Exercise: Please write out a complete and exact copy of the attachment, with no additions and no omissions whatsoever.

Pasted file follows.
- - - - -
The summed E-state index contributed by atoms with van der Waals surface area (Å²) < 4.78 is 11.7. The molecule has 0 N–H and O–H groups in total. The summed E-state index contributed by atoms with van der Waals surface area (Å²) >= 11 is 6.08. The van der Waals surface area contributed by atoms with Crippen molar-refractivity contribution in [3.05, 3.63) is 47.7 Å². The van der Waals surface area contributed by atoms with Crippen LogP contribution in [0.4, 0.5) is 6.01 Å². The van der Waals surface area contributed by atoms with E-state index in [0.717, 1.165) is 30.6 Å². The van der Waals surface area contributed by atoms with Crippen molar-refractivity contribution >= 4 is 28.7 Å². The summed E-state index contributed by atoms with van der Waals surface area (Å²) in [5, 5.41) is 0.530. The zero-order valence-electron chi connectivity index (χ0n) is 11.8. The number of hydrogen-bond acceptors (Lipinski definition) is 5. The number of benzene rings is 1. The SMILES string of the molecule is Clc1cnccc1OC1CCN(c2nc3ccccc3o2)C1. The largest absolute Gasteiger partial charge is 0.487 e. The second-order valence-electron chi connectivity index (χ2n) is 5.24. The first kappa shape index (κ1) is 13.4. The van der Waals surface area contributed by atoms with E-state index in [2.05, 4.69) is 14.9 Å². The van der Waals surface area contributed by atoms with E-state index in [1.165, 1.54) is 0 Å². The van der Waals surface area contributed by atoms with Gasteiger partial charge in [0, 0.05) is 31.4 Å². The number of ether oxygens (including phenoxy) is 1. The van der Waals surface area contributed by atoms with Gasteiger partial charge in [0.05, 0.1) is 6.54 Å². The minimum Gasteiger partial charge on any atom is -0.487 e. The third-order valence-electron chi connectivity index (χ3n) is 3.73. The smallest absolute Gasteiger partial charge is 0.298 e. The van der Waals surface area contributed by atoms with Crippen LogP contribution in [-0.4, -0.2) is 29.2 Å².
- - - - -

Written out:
The summed E-state index contributed by atoms with van der Waals surface area (Å²) < 4.78 is 11.7. The molecule has 0 N–H and O–H groups in total. The summed E-state index contributed by atoms with van der Waals surface area (Å²) >= 11 is 6.08. The van der Waals surface area contributed by atoms with Crippen molar-refractivity contribution in [3.05, 3.63) is 47.7 Å². The van der Waals surface area contributed by atoms with Crippen LogP contribution in [0.4, 0.5) is 6.01 Å². The van der Waals surface area contributed by atoms with E-state index in [0.717, 1.165) is 30.6 Å². The van der Waals surface area contributed by atoms with Crippen molar-refractivity contribution >= 4 is 28.7 Å². The summed E-state index contributed by atoms with van der Waals surface area (Å²) in [5, 5.41) is 0.530. The zero-order valence-electron chi connectivity index (χ0n) is 11.8. The number of hydrogen-bond acceptors (Lipinski definition) is 5. The number of benzene rings is 1. The SMILES string of the molecule is Clc1cnccc1OC1CCN(c2nc3ccccc3o2)C1. The largest absolute Gasteiger partial charge is 0.487 e. The second-order valence-electron chi connectivity index (χ2n) is 5.24. The first kappa shape index (κ1) is 13.4. The van der Waals surface area contributed by atoms with E-state index in [2.05, 4.69) is 14.9 Å². The van der Waals surface area contributed by atoms with E-state index in [1.165, 1.54) is 0 Å². The van der Waals surface area contributed by atoms with Gasteiger partial charge in [0, 0.05) is 31.4 Å². The number of ether oxygens (including phenoxy) is 1. The van der Waals surface area contributed by atoms with Gasteiger partial charge in [0.05, 0.1) is 6.54 Å². The minimum Gasteiger partial charge on any atom is -0.487 e. The third-order valence-electron chi connectivity index (χ3n) is 3.73. The smallest absolute Gasteiger partial charge is 0.298 e. The van der Waals surface area contributed by atoms with Crippen LogP contribution in [-0.4, -0.2) is 29.2 Å².